The power sector’s woes don’t seem to end. While a Centre-assisted R1.9-lakh-crore financial restructuring plan (FRP) for state-run power utilities have just gotten off the ground, a slew of private power companies fear that they might soon begin faltering on the repayment of another R30,000 crore outstanding domestic loans.
The companies that could face problems in meeting the repayment schedules include Reliance Power, GVK Power, Lanco Power and Torrent, whose gas-fired plants haven’t got the fuel linkage in time, resulting in project delays.
Power minister Jyotiraditya Scindia has written to finance minister P Chidambaram on behalf of these companies, seeking his intervention to direct public sector lenders to relax the repayment schedules. Scindia also sought the Reserve Bank of India’s leniency for refinancing of a major portion of these loans — as against 40% allowed now — through external commercial borrowings, so that domestic lenders can extend fresh loans.
As per existing RBI guidelines, a loan for infrastructure projects can be restructured two years from the commercial operation date (COD), which could be extended by another year if a project has been delayed for reasons beyond the control of the developer. The power minister has supported these companies’ demand that the COD of these stuck projects be extended by three years, enabling them to get a waiver of 1% penal interest that comes with restructuring.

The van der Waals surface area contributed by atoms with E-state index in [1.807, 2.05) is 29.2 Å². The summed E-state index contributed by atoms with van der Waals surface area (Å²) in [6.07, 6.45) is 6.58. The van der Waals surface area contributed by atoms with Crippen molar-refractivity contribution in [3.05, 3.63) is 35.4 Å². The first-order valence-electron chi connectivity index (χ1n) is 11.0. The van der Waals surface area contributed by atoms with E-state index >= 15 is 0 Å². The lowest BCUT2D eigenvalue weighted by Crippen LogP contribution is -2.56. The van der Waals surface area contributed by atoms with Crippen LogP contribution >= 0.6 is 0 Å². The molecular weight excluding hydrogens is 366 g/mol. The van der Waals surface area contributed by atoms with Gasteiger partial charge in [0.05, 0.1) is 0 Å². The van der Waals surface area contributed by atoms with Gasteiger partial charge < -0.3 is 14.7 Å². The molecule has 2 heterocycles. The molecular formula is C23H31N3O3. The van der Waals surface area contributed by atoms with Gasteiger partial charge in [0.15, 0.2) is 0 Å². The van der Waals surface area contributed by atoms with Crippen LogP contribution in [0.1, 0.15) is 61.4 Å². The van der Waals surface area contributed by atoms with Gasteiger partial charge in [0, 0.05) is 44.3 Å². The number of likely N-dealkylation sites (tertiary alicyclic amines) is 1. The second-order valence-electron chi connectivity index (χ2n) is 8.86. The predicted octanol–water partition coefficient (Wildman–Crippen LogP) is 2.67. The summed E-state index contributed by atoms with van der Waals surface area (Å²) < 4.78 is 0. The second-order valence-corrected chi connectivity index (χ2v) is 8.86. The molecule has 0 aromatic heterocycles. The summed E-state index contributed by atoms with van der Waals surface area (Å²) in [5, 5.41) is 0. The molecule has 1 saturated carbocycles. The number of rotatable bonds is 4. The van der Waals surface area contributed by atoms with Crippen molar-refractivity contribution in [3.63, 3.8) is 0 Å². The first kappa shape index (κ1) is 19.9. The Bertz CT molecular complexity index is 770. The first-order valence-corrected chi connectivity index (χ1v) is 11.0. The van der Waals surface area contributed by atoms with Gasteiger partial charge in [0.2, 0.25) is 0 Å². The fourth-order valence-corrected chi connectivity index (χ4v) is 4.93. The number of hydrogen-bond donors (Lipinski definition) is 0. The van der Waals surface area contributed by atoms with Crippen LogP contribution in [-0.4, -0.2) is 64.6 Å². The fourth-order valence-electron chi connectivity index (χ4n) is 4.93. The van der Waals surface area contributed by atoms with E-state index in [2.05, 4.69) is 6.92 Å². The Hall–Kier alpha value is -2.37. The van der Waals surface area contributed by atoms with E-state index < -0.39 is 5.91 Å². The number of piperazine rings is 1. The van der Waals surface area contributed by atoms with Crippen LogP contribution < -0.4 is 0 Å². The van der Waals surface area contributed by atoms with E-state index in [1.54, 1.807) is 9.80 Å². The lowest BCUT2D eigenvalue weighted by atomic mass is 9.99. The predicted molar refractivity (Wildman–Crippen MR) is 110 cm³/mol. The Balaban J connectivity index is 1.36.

In addition to the gas-fired plants, the domestic loan exposure of which is R30,000 crore, a clutch of other col-based projects with outstanding loans of R1 lakh crore are also looking for relief, as evidenced by a petition to the power minister by the Association of Power Producers. These include projects of Adani Power, Essar Power, Tata Power, Reliance Power and Indiabulls, among others. However, sources said, the power minister hasn’t endorsed their demand for now.
These projects are likely to miss commissioning schedules for reasons beyond developers’ control, such as environmental hurdles, land acquisition problems and fuel shortages, according to AAP. Besides, big power companies are facing difficulties in accessing loans for new projects as majority of domestic lenders have hit the RBI’s group- and sector-specific exposure ceilings.
Significantly, delays in infrastructure projects have been a key factor behind domestic banks’ rising non-performing assets. Latest RBI data show the share of infra sector in banks’ total stressed assets have risen from 8.4% in 2010-11 to 21.2% in 2011-12 and further to 30.3% by September 2013. Gross NPAs